Lincoln Goes to War
This lesson plan explores the decision-making process that precipitated the Civil War, focusing on deliberations within the Lincoln administration that led to the Confederate attack on Fort Sumter in April 1861. Students first review the situation that Lincoln inherited when he took office in March 1861, and summarize his views on the critical issues before him as reflected in his First Inaugural Address. Then students examine the conflicting recommendations that Lincoln received from his cabinet as he formulated a response to the Confederate demand that federal troops evacuate Fort Sumter in Charleston, South Carolina. Working with primary documents, students argue the risks and benefits of the options Lincoln had before him, re-enacting the debate among his cabinet members, and then, based on Lincoln's final decision, seek to determine what he thought was ultimately at stake. Finally, students investigate the Confederate contention that, by attempting to secure Fort Sumter, Lincoln provoked the South to defend itself and thus ignited the Civil War. Looking back at the words Lincoln addressed to the secessionists in his First Inaugural Address -- "We must not be enemies" -- students consider whether or not his actions bore out those sentiments.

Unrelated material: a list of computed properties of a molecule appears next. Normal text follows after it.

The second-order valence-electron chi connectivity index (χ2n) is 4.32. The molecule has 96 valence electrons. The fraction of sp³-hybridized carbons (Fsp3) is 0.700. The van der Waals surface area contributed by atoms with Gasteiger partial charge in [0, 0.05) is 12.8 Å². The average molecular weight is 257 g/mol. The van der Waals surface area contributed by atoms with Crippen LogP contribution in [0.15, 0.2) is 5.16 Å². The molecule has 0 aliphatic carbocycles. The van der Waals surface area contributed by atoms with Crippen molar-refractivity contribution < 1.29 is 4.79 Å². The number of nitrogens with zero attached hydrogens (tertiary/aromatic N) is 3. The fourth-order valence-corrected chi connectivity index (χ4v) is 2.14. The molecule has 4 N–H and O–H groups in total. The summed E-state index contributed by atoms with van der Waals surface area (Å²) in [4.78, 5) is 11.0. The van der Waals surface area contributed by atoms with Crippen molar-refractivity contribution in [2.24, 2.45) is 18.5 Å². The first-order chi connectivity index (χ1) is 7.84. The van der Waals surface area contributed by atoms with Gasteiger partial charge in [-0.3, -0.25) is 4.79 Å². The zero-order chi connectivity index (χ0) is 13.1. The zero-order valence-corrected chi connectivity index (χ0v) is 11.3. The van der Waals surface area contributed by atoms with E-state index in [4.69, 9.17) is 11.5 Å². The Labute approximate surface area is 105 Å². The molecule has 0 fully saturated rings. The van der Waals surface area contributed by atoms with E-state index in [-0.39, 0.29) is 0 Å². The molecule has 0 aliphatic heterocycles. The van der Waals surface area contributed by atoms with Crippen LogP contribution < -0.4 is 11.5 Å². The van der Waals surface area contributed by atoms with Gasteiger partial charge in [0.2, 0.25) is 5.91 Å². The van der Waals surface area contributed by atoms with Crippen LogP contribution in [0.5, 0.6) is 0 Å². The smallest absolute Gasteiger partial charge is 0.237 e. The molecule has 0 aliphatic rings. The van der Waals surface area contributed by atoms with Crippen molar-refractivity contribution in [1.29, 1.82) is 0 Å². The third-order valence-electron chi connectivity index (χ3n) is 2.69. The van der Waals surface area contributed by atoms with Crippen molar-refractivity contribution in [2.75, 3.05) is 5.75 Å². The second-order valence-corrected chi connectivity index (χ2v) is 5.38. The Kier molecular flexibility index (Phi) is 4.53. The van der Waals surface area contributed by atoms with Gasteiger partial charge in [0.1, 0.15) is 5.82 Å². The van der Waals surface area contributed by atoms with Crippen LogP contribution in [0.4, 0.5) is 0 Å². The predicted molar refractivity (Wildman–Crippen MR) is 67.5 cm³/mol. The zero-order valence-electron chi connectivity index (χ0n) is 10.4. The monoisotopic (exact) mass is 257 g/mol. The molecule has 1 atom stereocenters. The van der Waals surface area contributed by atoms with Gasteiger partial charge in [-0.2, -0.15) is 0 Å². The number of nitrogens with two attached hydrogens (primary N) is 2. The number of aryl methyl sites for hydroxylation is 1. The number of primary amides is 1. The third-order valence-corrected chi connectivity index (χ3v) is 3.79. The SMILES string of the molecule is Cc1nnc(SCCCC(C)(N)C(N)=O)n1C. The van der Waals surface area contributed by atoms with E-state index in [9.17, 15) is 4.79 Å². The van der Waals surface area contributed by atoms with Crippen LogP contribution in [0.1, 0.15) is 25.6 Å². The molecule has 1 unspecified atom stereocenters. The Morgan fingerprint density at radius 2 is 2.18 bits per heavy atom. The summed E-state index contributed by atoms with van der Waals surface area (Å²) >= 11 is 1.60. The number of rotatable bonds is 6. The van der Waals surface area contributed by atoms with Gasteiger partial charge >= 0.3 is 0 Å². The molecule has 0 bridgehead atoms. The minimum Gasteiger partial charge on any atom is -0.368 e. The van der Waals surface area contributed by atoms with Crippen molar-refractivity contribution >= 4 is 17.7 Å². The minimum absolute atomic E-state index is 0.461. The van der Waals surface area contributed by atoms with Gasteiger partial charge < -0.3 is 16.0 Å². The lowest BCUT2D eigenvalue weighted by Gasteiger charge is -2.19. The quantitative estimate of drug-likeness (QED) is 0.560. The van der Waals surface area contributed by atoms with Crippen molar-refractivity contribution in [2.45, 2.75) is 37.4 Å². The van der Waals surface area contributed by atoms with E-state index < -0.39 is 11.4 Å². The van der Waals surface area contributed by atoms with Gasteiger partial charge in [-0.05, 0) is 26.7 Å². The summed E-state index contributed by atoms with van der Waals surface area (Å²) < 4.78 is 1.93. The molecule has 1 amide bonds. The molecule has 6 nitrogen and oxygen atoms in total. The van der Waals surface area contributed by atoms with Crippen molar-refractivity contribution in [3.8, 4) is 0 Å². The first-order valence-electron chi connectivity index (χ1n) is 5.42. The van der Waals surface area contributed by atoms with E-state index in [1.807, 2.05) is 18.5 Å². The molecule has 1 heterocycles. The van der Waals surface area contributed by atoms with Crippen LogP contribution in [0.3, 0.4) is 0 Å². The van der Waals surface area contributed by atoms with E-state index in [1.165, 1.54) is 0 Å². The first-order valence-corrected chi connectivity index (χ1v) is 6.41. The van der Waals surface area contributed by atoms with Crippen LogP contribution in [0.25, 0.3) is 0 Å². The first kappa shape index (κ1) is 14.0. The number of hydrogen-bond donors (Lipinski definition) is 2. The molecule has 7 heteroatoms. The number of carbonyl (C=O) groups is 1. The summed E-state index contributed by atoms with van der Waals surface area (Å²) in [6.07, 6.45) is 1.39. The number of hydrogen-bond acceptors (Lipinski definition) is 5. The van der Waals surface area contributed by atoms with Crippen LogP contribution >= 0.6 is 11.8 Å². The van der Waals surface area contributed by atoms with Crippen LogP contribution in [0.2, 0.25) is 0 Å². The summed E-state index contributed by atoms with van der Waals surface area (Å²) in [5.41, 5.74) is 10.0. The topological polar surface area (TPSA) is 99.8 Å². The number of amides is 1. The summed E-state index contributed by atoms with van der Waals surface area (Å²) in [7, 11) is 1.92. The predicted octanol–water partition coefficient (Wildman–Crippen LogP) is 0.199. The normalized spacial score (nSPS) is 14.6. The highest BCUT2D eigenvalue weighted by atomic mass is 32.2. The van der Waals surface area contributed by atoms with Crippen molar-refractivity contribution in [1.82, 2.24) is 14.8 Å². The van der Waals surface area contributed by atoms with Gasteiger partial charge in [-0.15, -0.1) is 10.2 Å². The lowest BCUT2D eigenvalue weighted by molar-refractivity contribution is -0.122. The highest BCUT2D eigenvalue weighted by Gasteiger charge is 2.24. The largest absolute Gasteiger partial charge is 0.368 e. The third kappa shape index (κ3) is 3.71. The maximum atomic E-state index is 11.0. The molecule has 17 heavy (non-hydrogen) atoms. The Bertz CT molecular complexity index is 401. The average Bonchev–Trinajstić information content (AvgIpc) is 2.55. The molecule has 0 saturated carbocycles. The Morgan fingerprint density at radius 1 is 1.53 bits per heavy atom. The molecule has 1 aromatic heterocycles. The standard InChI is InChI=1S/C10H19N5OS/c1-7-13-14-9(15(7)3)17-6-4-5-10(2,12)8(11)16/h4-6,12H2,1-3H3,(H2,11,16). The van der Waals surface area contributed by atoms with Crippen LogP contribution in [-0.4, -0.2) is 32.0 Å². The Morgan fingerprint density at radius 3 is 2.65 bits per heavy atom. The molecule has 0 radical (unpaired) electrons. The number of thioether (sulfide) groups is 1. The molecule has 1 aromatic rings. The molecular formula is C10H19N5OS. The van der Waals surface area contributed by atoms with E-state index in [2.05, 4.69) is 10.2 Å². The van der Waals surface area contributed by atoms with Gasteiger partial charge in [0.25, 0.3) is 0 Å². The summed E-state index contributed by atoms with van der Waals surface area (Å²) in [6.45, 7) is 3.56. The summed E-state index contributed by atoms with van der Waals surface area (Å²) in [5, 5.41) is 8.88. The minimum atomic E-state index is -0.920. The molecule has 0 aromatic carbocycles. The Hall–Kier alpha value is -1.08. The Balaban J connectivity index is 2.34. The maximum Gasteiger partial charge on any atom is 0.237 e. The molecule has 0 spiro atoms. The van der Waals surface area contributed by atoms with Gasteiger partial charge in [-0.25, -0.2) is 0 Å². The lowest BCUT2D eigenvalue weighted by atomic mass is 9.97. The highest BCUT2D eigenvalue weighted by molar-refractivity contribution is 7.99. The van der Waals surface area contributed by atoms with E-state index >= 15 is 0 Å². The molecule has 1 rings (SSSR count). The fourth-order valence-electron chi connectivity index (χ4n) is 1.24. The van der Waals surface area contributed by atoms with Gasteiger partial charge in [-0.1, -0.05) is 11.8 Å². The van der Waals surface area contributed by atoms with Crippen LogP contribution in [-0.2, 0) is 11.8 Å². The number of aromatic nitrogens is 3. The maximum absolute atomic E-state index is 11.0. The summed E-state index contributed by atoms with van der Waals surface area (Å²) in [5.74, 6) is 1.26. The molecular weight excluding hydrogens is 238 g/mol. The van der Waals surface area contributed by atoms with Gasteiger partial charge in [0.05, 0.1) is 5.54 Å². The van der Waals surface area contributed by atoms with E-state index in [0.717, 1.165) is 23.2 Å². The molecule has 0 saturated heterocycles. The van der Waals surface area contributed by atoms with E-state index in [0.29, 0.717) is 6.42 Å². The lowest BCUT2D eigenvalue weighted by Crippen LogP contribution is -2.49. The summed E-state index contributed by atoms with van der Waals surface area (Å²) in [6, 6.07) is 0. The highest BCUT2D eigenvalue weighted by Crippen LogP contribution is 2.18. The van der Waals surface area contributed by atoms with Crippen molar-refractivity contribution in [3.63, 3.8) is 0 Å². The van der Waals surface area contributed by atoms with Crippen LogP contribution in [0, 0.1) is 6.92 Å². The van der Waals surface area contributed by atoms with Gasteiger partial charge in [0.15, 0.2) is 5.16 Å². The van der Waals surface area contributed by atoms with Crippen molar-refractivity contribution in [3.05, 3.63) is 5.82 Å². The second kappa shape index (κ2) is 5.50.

No guiding questions
To learn about the secession crisis of 1861 and the significance of the Confederate attack on Fort Sumter
To explore how Abraham Lincoln made the decision to secure Fort Sumter despite Confederate objections
To evaluate the extent to which Lincoln's actions were calculated to provoke conflict
To gain experience in working with official papers, private correspondence, and public speeches as resources for historical study